Seasonal organic food is easy to get your hands on, and it’s typically not as pricey, since there is usually enough produce to cover demand.
Provided you can use it before it expires, buying organic food in bulk is an excellent idea to bring down the cost of high-quality nuts and other long-lasting goods.
By organising and planning your daily meals around what is available at a discount, you can save a lot of money, and also incorporate a wider variety of organic foodstuff into your homemade cuisine. This will also help you minimise wasted food, which can really end up costing you a lot more money than you realise.
Conventional animal products and meat often contain large amounts of hormones, vet medicines and even pesticides, so it’s important to always remember that it’s best to pick organic meat, milk, cheese and eggs over organic produce and grains if you have to make the choice based off of your budget.
There are a few veggies and fruits that can still retain dangerous residues, regardless of how carefully you wash them, such as potatoes, celery, spinach etc. When you are on a tight budget, it would be a good idea to prioritise spending a bit more for the organic version of these high-risk products. For example, you don’t need to spend more on organic cabbage, avocados, mangoes, kiwis, pineapples and onions, since they provide almost zero additional nutritional benefits. You can learn more about this on EWG’s site, where you’ll also find lists of organic-only and low-risk produce and fruits.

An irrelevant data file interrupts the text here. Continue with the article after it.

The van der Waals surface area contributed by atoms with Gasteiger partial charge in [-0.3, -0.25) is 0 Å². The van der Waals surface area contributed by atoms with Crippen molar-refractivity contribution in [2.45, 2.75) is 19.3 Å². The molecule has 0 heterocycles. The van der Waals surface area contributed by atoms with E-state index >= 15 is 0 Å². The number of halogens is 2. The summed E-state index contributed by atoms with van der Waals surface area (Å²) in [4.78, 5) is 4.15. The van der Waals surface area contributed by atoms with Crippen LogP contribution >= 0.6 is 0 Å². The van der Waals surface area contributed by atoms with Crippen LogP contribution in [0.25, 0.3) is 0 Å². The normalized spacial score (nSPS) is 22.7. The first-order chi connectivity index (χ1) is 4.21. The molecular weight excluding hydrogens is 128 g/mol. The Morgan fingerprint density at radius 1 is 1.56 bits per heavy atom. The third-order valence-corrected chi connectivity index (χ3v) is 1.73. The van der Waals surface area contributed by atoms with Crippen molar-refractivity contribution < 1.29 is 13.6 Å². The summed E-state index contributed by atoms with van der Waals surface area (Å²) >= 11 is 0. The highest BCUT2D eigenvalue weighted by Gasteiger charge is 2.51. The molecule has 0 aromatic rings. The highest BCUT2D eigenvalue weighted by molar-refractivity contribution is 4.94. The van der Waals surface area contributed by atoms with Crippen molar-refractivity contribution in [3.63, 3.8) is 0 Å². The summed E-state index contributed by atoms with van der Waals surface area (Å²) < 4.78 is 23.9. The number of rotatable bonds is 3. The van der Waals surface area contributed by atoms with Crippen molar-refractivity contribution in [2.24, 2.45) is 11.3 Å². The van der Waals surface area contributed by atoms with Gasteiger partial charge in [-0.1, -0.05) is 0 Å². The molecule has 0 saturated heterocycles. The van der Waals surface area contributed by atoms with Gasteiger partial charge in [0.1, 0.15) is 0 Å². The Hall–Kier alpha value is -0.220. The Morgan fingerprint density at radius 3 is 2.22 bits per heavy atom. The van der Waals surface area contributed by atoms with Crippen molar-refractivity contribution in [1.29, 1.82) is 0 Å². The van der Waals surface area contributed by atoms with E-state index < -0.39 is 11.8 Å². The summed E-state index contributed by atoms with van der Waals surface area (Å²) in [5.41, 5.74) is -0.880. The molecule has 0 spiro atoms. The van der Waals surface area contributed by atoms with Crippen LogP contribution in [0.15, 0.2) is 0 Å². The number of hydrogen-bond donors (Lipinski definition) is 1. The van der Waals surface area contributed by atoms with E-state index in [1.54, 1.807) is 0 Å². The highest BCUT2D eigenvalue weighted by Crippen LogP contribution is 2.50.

However, when it comes to corn, especially when it’s been cooked or processed into tortillas or other types of pre-made food, you will really need to draw the line. Sure, it’s okay to buy conventional (non GMO) corn on the cob, but you should definitely opt for organic corn products if you have the chance, because conventional corn products are usually made using GMOs.
Organic beans, lentils and soups are usually super cheap, and they can bring your meals to life with their fantastic taste. Frozen bananas and other kinds of frozen fruit, peanut butter and raw nuts, for example, can make for some great, long-lasting additions to your everyday organic meals.
Add them to your menu, make some homemade smoothies, or even enjoy them in between meals as snacks; your options are limitless!
Even though it’s hard to check the legitimacy of supposedly organic farmers over the internet, you can always reach out to established, well-respected forums and community sites, which will refer you to the best of the best.
Don’t be afraid to try your hand at ordering organic produce online, since most farmers are eager to expand their online clientele, and are surely going to take extra good care of you and your order.